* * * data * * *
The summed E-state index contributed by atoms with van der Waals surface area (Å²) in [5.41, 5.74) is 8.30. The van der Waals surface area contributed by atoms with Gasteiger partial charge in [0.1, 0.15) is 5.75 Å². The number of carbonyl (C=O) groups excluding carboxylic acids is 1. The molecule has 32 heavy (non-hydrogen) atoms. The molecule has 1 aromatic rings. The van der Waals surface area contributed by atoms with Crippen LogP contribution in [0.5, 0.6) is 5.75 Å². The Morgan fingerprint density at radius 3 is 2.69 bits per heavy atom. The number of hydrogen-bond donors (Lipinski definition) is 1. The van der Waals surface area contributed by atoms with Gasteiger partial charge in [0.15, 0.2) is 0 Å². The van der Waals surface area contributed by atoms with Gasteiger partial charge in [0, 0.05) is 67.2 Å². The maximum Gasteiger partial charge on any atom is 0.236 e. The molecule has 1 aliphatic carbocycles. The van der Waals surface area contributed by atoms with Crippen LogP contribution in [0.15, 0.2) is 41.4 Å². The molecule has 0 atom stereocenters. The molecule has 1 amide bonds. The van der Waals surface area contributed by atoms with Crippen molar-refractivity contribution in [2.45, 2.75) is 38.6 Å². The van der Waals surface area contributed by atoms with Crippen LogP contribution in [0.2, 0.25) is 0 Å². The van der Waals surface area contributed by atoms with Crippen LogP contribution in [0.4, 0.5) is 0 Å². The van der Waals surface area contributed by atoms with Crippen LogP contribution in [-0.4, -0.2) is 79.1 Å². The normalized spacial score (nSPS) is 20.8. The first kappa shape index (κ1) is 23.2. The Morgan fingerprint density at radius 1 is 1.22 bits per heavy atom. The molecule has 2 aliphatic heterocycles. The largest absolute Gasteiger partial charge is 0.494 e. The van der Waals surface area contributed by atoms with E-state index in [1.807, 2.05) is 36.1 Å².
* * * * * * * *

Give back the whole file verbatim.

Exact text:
The summed E-state index contributed by atoms with van der Waals surface area (Å²) in [5.41, 5.74) is 8.30. The van der Waals surface area contributed by atoms with Gasteiger partial charge in [0.1, 0.15) is 5.75 Å². The number of carbonyl (C=O) groups excluding carboxylic acids is 1. The molecule has 32 heavy (non-hydrogen) atoms. The molecule has 1 aromatic rings. The van der Waals surface area contributed by atoms with Crippen LogP contribution in [0.5, 0.6) is 5.75 Å². The Morgan fingerprint density at radius 3 is 2.69 bits per heavy atom. The number of hydrogen-bond donors (Lipinski definition) is 1. The van der Waals surface area contributed by atoms with Gasteiger partial charge in [0.15, 0.2) is 0 Å². The van der Waals surface area contributed by atoms with Gasteiger partial charge in [0, 0.05) is 67.2 Å². The maximum Gasteiger partial charge on any atom is 0.236 e. The molecule has 1 aliphatic carbocycles. The van der Waals surface area contributed by atoms with Crippen LogP contribution in [0.15, 0.2) is 41.4 Å². The molecule has 0 atom stereocenters. The molecule has 1 amide bonds. The van der Waals surface area contributed by atoms with Crippen molar-refractivity contribution in [2.45, 2.75) is 38.6 Å². The van der Waals surface area contributed by atoms with Crippen LogP contribution in [0.2, 0.25) is 0 Å². The van der Waals surface area contributed by atoms with Crippen LogP contribution in [0.4, 0.5) is 0 Å². The van der Waals surface area contributed by atoms with Crippen LogP contribution in [-0.4, -0.2) is 79.1 Å². The normalized spacial score (nSPS) is 20.8. The first kappa shape index (κ1) is 23.2. The Morgan fingerprint density at radius 1 is 1.22 bits per heavy atom. The molecule has 2 aliphatic heterocycles. The largest absolute Gasteiger partial charge is 0.494 e. The van der Waals surface area contributed by atoms with E-state index in [1.807, 2.05) is 36.1 Å².